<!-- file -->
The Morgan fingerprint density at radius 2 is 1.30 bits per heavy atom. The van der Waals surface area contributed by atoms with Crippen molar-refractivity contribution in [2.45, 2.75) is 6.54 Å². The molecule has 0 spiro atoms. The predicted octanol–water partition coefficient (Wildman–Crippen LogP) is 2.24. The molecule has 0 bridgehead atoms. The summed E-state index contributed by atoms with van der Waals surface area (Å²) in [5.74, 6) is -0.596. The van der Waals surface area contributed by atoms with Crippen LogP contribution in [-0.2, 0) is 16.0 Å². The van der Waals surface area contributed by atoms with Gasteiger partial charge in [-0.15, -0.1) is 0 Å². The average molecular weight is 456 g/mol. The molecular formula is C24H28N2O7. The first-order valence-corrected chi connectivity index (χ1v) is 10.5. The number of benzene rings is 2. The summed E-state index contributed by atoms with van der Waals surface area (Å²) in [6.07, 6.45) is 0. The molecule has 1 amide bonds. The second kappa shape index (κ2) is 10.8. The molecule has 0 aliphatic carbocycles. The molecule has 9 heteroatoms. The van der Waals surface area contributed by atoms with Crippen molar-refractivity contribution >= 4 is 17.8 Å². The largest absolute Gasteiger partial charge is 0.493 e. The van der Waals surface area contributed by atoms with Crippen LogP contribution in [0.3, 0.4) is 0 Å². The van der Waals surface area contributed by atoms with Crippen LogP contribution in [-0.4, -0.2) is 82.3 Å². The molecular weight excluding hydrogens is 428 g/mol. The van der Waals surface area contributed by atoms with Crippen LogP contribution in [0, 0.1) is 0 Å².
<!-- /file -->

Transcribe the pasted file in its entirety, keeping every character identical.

The Morgan fingerprint density at radius 2 is 1.30 bits per heavy atom. The van der Waals surface area contributed by atoms with Crippen molar-refractivity contribution in [2.45, 2.75) is 6.54 Å². The molecule has 0 spiro atoms. The predicted octanol–water partition coefficient (Wildman–Crippen LogP) is 2.24. The molecule has 0 bridgehead atoms. The summed E-state index contributed by atoms with van der Waals surface area (Å²) in [5.74, 6) is -0.596. The van der Waals surface area contributed by atoms with Crippen LogP contribution in [-0.2, 0) is 16.0 Å². The van der Waals surface area contributed by atoms with Gasteiger partial charge in [-0.15, -0.1) is 0 Å². The average molecular weight is 456 g/mol. The molecular formula is C24H28N2O7. The first-order valence-corrected chi connectivity index (χ1v) is 10.5. The number of benzene rings is 2. The summed E-state index contributed by atoms with van der Waals surface area (Å²) in [6.07, 6.45) is 0. The molecule has 1 amide bonds. The second kappa shape index (κ2) is 10.8. The molecule has 0 aliphatic carbocycles. The molecule has 9 heteroatoms. The van der Waals surface area contributed by atoms with Crippen molar-refractivity contribution >= 4 is 17.8 Å². The largest absolute Gasteiger partial charge is 0.493 e. The van der Waals surface area contributed by atoms with Crippen LogP contribution in [0.3, 0.4) is 0 Å². The van der Waals surface area contributed by atoms with Crippen LogP contribution in [-0.4, -0.2) is 82.3 Å². The molecular weight excluding hydrogens is 428 g/mol. The van der Waals surface area contributed by atoms with Crippen LogP contribution in [0, 0.1) is 0 Å².